30.        Having due regard to the need to advance equality of opportunity between persons who share a relevant protected characteristic and persons who do not share it involves having due regard, in particular, to the need to:

a) remove or minimise disadvantages suffered by persons who share a relevant protected characteristic that are connected to that characteristic;

b) take steps to meet the needs of persons who share a relevant protected characteristic that are different from the needs of persons who do not share it;

c) encourage persons who share a relevant protected characteristic to participate in public life or in any other activity in which participation by such persons is disproportionately low.

31.        The steps involved in meeting the needs of disabled persons that are different from the needs of persons who are not disabled include, in particular, steps to take account of disabled persons' disabilities.

32.        Having due regard to the need to foster good relations between persons who share a relevant protected characteristic and persons who do not share it involves having due regard, in particular, to the need to:

a) tackle prejudice, and

b) promote understanding.

33.        Compliance with the duties in this section may involve treating some persons more favourably than others but this is not to be taken as permitting conduct that would otherwise be prohibited by or under this Act.  The relevant protected characteristics are - age; disability; gender reassignment; pregnancy and maternity; rate; religion or belief; sex, sexual orientation.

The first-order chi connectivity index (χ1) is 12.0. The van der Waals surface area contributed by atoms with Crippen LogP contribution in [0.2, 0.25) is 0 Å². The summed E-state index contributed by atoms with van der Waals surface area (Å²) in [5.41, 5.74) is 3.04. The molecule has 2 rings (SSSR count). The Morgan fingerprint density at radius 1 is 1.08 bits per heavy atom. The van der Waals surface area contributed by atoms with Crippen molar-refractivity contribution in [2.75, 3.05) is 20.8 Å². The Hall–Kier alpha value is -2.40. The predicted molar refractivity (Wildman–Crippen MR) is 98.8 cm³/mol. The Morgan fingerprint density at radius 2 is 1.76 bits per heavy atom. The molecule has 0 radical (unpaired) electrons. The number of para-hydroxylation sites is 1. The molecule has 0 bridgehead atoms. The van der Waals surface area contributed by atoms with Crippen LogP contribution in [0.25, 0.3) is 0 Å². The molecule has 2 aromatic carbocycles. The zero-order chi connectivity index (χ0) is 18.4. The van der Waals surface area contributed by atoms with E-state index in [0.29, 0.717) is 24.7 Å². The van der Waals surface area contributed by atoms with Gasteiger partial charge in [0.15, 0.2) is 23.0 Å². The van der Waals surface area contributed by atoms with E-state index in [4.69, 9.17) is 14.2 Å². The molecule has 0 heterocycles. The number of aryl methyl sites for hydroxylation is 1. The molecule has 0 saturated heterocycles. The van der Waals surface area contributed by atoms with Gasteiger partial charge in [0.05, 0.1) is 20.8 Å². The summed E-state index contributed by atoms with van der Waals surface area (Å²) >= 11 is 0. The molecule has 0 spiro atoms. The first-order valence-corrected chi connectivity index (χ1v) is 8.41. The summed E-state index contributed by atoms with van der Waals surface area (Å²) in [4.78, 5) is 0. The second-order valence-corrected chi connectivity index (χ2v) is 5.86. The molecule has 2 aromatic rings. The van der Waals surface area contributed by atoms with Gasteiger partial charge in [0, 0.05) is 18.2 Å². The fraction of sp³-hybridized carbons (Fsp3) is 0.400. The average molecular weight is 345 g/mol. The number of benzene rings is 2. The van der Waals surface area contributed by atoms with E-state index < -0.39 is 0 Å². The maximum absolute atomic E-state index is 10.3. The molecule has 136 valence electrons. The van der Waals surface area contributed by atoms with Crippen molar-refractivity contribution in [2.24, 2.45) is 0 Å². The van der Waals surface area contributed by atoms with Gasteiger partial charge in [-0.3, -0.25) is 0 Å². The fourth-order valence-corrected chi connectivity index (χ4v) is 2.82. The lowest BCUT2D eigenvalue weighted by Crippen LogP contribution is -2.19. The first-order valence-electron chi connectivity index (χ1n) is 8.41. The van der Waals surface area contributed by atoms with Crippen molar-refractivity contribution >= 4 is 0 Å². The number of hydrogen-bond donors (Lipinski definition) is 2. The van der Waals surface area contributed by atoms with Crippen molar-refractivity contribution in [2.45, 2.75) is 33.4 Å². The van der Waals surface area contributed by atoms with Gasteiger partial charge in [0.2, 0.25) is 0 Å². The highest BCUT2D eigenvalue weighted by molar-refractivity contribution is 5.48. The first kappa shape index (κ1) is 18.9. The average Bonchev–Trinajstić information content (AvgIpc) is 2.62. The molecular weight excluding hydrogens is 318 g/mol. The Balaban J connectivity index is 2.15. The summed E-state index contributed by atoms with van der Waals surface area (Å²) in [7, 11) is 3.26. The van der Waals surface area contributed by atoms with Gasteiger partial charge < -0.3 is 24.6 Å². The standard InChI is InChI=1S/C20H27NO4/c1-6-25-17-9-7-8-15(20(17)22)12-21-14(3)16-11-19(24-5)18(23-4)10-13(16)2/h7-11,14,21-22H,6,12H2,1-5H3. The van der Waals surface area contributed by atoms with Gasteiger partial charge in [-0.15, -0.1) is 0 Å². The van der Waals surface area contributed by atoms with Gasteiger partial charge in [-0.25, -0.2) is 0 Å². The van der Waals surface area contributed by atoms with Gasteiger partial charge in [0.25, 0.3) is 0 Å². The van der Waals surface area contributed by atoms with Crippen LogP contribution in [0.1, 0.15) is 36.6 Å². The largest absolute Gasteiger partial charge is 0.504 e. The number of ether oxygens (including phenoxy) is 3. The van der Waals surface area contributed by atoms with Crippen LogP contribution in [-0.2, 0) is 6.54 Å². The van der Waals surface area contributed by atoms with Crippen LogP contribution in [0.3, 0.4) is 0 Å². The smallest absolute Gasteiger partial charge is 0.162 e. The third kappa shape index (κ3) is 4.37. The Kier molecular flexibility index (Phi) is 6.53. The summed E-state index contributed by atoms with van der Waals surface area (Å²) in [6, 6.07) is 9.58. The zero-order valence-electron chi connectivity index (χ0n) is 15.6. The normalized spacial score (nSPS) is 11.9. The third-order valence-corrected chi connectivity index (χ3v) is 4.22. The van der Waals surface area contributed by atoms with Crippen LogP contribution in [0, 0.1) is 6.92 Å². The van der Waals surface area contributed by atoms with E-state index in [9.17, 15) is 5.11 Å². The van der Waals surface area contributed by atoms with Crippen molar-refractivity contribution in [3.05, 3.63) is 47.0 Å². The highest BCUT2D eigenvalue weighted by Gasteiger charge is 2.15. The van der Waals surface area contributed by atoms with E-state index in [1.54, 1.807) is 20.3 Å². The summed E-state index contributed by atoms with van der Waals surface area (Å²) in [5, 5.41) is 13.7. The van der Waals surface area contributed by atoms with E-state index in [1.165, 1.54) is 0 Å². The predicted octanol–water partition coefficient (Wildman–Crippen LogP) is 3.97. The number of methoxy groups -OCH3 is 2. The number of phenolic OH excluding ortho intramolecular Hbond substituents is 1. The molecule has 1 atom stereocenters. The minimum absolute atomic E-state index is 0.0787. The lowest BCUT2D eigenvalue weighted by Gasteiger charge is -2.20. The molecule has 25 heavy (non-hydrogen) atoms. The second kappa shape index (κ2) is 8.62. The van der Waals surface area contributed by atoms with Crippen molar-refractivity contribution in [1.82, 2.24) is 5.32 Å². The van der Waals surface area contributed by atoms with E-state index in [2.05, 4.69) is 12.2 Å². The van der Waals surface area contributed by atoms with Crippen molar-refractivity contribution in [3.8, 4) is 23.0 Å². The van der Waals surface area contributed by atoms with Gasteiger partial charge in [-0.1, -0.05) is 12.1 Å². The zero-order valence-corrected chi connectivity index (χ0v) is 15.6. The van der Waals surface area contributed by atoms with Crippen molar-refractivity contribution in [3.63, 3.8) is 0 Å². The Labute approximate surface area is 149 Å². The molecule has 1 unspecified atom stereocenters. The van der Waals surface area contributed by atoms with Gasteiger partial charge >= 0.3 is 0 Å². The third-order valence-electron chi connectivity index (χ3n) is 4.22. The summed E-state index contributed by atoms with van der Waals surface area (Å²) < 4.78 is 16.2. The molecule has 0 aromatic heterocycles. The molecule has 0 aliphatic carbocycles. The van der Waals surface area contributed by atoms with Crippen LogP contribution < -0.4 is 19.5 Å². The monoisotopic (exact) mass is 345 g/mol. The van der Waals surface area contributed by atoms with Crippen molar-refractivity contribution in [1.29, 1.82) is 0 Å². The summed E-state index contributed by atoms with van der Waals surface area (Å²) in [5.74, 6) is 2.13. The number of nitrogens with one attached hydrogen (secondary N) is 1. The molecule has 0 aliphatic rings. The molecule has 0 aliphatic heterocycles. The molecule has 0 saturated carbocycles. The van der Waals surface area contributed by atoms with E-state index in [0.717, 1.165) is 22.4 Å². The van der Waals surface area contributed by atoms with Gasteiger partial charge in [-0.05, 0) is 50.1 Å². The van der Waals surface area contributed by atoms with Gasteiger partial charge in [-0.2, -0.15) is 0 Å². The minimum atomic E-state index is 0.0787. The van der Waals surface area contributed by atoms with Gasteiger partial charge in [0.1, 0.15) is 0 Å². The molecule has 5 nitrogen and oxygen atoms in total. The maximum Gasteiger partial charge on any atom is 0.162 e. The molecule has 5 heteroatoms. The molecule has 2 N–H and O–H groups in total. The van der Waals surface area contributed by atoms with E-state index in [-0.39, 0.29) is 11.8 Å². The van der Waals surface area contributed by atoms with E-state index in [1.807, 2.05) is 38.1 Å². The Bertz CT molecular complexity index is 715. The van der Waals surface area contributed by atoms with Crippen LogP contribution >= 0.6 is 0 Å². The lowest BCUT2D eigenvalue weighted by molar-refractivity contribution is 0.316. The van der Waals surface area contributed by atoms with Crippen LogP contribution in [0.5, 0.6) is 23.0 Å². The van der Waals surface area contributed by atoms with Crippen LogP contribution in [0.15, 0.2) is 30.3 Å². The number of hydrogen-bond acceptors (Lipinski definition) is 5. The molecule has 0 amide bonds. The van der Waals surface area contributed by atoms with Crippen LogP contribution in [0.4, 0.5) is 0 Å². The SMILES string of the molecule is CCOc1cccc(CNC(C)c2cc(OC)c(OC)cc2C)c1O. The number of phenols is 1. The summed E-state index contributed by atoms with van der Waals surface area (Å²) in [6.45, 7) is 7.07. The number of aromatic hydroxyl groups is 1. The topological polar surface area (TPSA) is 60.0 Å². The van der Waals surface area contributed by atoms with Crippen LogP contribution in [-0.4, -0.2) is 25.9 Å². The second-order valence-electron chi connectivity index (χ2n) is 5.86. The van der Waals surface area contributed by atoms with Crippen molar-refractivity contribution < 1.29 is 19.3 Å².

34.        Any changes to social care services should demonstrate compliance with the Act and Equalities Impact Assessments will be undertaken where appropriate.

35.        The agreement of a standard fee is intended to ensure that service users can gain access to homes in the independent sector providing good quality care at a reasonable cost. 

Corporate/Service Objectives

36.        The determination of a fair price for care home fees will contribute to the corporate priority of “working with partners to meet the diverse needs of our residents in ways that will safeguard and support those who are most vulnerable and in great need; help people to keep fit and healthy; and increase social cohesion and equality of opportunity for all.”

Policy Framework and Budget

37.        The setting of Care Home Fees 2012/2013 is a matter for executive decision by Cabinet.

Consultation (including Ward Member Consultation)

38.        Care home owners and managers have been engaged during the review of the methodology used to determine a fair price for residential care, collectively via the Vale of Glamorgan Care Homes Association and also individually via written communications.  Three meetings have taken place with the independent care home sector to date regarding the fees for 2012/2013.

39.        There are no implications for individual Wards as a direct result of this report.

40.        The Cabinet Member of Adult Services has been consulted.

Background Papers

Cabinet meeting report and minutes of 15th October 2008 – A Fair Price for Residential Care 2007/2008.

Cabinet meeting report and minutes of 19th January 2011 – the Statutory Guidance on Commissioning (Fulfilled Lives, Supporting Communities).

Cabinet meeting report and minutes of 13th April 2011 – Social Services Change Plan 2011-2014.

Cabinet meeting report and minutes of 16th November 2011 – Social Services Commissioning Framework 2011 and the Social Services Commissioning Strategy for Older People’s Services 2011 to 2018.

Cabinet meeting report and minutes of 16th November 2011 – Pressure on the Social Services Revenue Budget 2011/2012 and Budget Recovery Action Plans.

Cabinet meeting report and minutes of 29th November 2011 – Setting a standard contracting rate for places in independent residential care homes for older people in 2011/2012.

Contact Officer

Carys Lord, Head of Business Management and Innovation.

Officers Consulted

Officers from the Resources Directorate have been involved in the work done to engage with representatives from independent sector providers.

Responsible Officer:

Philip Evans, Director of Social Services.